The DOT hosted three community meetings regarding its plans for the West Rock (Heroes) Tunnel: Woodbridge in fall 2016,  New Haven in June 2017, and Hamden in Oct. 2017. The planning process continues with construction expected to start no earlier than 2022.
The DOT has yet to settle on a "preferred option," but is advocating for a third tunnel, saying that the current tunnels would be difficult to improve without a major disruption to traffic flow. Although the governor has the tunnel project on a list of major projects the state does not have the funding to construct, the planning process continues with existing allocations. Engineers are currently working on the environmental survey.
The DOT has launched a dedicated website for the project, which includes links to historical plans and photos, and the 434-page report discussing the tunnel and the options for the future. The site also has a video link to the Hamden presentation, minutes from the meeting, and a copy of the PowerPoint presentation.
State website: http://www.heroestunnelproject.com/index.php
A full overview of the project details are available at this page: http://westrocktrails.blogspot.com/p/west-rock-tunnel.html

Fall colors frame the West Rock Tunnel (Heroes Tunnel) in fall 2015.
The trail descriptions are spread across so many pages to make the information easier to access.

Nor'easter Storm Damage, March 7, 2018
Thunderstorm Damage, May 15, 2018
I created a new page effective July 9, 2018 to detail the storm damage from March and May 2018. The good news is that the storm damage has been cleared from West Rock. I do get occasional reports of trees that have fallen since the storm, and I pass along those reports to the state if they are large, and clear them myself when I have time if they are manageable without power tools.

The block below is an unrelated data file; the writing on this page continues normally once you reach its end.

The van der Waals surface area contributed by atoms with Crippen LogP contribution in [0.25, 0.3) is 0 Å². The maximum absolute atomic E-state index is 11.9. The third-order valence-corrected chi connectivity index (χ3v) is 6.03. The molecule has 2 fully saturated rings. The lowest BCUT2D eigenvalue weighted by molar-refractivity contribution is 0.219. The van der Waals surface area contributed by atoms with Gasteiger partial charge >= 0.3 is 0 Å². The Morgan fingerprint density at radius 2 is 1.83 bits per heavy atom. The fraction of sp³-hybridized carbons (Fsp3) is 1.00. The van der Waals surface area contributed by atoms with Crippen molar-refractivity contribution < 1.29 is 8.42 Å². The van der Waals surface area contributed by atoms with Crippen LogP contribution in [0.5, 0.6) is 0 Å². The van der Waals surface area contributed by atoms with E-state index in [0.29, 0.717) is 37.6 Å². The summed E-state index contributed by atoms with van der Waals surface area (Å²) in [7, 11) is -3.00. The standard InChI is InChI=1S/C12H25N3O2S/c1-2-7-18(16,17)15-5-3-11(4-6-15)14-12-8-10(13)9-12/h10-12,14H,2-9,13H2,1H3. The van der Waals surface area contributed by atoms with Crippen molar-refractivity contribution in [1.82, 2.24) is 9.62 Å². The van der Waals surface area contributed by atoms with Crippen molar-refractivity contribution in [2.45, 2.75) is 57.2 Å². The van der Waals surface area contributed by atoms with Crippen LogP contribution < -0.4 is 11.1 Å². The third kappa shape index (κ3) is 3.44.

The page is called West Rock Storm Damage and may be accessed by clicking this link: https://westrocktrails.blogspot.com/p/storm-damage-at-west-rock.html

The Sleeping Giant Park Association has photos of the damage to Sleeping Giant with some 300 trees down, plus progress on the cleanup: https://www.facebook.com/Sleeping-Giant-Park-Association-SGPA-Official-Site-124405787638472/
Sleeping Giant State Park and Wharton Brook State Park are still closed, as of this writing, Dec. 29, 2018. The president of the SGPA told me that he hopes the park can be open by Memorial Day weekend in 2019. Check the state website for updates: http://www.ct.gov/deep/site/default.asp
The New Haven Register has an interesting article on wood being milled from various state properties: https://www.nhregister.com/news/article/Connecticut-sawmill-finding-uses-for-Sleeping-13424484.php

 
Snapped pine trees line the Mill River at Sleeping Giant State Park, as seen May 22, 2018 from Mount Carmel Avenue, two weeks after the microburst that devastated the park. These trees have all been cleared.

Constitutional Amendment to Protect Public Lands

The Connecticut Forest and Park Association (CFPA) has been working for two years to pass a constitutional amendment to regulate the sale of natural lands owned by the state of Connecticut, including state parks and forests, wildlife management areas, and farmlands.